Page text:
22 What correlates with aggressive and/or confrontational events? Combined problems and permutations of the above o I just feel rotten o I can't tell you how rotten I feel o I wish people would just leave me alone o I hate what I'm doing at school, home or in the community o I'm stuck in thought and/or action patterns that I can't get out of o My relationships are lopsided, too few or too dependent o I struggle with self-awareness and awareness of others o I'm misunderstood and/or not respected o No privacy or confidentiality o Not enough in it for me o I'm Stressed!!

23 Baron, Groden, Groden & Lipsitt (2006) Hard to say where the chicken and the egg is on stress, but look at the prevalence of a "Fight or Flight" reaction

24 Why we behavior the way we behavior? There are many, many reasons why we act the ways we act!! Some of the reasons are obvious Some of the reasons are non-obvious Most of the time accommodations can be made to help a person "manage" the situation Some of the time, you have no choice -- you've got to learn to deal with life's ups and down

25 Levels of Emotional Regulation Level 4: Inconsolable and/or in danger Level 3: Upset & Refusing Participation Level 2: Distressed, in Disagreement, but Communicative & Compromising Level 1: Calm & Collaborative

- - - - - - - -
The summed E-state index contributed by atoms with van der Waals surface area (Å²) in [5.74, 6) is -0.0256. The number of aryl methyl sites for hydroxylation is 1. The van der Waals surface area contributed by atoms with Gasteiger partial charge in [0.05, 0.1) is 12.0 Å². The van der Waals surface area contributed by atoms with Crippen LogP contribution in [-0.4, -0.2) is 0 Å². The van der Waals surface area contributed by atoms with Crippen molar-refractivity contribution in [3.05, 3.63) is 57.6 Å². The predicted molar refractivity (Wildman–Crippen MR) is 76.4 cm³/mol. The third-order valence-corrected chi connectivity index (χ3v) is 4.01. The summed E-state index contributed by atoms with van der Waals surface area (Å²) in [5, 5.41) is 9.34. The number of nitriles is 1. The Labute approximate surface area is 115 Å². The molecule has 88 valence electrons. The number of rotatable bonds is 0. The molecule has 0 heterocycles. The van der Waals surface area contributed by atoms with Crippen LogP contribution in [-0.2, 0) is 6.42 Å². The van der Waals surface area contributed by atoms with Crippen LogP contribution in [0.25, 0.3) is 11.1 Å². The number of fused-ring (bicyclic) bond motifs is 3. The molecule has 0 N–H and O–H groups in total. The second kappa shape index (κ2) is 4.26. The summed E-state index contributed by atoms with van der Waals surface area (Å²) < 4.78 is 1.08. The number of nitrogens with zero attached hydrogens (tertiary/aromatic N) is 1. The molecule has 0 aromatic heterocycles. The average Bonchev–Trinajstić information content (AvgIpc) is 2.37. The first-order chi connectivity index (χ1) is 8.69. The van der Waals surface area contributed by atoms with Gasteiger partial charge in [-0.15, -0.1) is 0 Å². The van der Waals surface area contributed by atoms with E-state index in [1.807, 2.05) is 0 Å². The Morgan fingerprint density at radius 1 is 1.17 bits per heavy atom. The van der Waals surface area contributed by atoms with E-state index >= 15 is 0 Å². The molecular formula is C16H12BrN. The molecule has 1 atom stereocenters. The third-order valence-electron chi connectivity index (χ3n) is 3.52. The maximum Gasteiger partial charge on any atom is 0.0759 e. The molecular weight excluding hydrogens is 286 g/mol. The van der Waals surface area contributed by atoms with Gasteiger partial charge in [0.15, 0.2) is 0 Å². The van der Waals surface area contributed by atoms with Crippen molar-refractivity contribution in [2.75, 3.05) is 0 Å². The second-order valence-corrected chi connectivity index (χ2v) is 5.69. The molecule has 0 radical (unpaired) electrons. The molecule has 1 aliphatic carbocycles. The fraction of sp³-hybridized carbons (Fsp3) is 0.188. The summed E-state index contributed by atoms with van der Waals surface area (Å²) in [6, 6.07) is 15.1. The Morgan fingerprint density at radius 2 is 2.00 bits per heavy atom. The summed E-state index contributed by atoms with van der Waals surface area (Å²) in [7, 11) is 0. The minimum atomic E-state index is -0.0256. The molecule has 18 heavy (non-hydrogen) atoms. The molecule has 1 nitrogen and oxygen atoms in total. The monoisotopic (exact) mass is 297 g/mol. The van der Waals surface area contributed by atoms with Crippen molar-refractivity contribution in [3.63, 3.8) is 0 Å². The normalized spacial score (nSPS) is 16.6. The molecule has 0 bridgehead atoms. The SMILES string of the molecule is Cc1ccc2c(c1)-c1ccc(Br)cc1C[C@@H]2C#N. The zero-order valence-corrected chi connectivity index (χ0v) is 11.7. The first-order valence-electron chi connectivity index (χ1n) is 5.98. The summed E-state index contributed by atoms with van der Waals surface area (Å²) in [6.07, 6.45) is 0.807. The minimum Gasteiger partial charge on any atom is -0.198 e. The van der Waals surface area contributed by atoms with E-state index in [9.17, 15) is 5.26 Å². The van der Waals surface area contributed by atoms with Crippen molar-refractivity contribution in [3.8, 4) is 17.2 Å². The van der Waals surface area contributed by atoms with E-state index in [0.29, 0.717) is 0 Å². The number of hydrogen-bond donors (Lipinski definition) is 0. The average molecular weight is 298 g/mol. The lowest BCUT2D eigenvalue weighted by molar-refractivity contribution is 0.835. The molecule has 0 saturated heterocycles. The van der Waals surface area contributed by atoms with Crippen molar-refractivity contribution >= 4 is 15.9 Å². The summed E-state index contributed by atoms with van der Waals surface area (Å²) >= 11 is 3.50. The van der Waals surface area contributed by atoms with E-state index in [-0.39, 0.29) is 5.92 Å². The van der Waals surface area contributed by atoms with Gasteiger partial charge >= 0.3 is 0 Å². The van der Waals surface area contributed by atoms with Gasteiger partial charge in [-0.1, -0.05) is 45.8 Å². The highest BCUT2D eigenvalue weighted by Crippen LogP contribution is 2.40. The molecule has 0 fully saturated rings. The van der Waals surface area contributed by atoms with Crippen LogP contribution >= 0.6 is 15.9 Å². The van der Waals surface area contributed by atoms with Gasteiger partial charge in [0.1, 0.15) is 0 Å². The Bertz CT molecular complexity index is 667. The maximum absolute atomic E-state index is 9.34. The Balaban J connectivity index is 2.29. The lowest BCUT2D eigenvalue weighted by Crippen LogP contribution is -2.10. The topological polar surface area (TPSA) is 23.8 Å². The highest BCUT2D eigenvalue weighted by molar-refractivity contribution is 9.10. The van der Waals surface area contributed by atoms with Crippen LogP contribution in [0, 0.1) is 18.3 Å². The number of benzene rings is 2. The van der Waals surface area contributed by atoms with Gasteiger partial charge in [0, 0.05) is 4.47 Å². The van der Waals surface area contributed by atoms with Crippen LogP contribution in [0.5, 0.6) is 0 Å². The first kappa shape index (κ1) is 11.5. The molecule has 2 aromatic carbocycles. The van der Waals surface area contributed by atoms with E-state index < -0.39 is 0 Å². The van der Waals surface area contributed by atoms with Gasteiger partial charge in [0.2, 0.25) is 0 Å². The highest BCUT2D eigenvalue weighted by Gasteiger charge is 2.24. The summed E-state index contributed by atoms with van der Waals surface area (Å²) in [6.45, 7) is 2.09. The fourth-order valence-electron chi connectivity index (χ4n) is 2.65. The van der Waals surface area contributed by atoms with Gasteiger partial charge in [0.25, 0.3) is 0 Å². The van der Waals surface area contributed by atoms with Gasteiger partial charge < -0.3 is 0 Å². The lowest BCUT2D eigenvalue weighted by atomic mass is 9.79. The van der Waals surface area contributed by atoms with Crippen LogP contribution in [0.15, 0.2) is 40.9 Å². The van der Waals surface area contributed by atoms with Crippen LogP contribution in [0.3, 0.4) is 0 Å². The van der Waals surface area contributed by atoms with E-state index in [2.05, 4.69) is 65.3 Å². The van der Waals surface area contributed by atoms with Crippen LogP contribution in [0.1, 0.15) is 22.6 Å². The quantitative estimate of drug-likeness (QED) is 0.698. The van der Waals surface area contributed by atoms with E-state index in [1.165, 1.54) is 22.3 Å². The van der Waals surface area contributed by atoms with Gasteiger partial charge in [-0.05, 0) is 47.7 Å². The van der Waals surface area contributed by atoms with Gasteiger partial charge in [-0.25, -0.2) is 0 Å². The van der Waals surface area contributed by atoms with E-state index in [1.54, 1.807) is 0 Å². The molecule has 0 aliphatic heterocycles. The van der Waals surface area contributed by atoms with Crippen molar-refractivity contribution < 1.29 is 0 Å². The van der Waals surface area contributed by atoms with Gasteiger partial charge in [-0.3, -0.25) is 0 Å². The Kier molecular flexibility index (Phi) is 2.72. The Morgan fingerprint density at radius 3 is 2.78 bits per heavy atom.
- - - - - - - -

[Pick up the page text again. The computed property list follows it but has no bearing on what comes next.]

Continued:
26 Four levels of finding P.E.A.C.E. – adult responsiveness Level 1: Proactive growth factors –Need for meaningful education, therapy & relationships –Need to "push the envelop of growth" in emotional regulation Level 2: Read Emotions & Acknowledge Distress (READ ) –Need for recognition, acknowledgement and communication related to a person's distress, disagreement or other forms of refusal –Need to return to proactive growth factors through communication, collaboration & compromise Level 3: Adult insistence on participation –Interaction partners need to both recognize the difference between a request/choice and a "requirement –If the activity is a "requirement – adult must compel participation –Need to move past point of conflict and through the activity Level 4: Reactive strategies to extreme distress & actions –Need to keep everyone safe –Need to create calm & return to proactive growth factors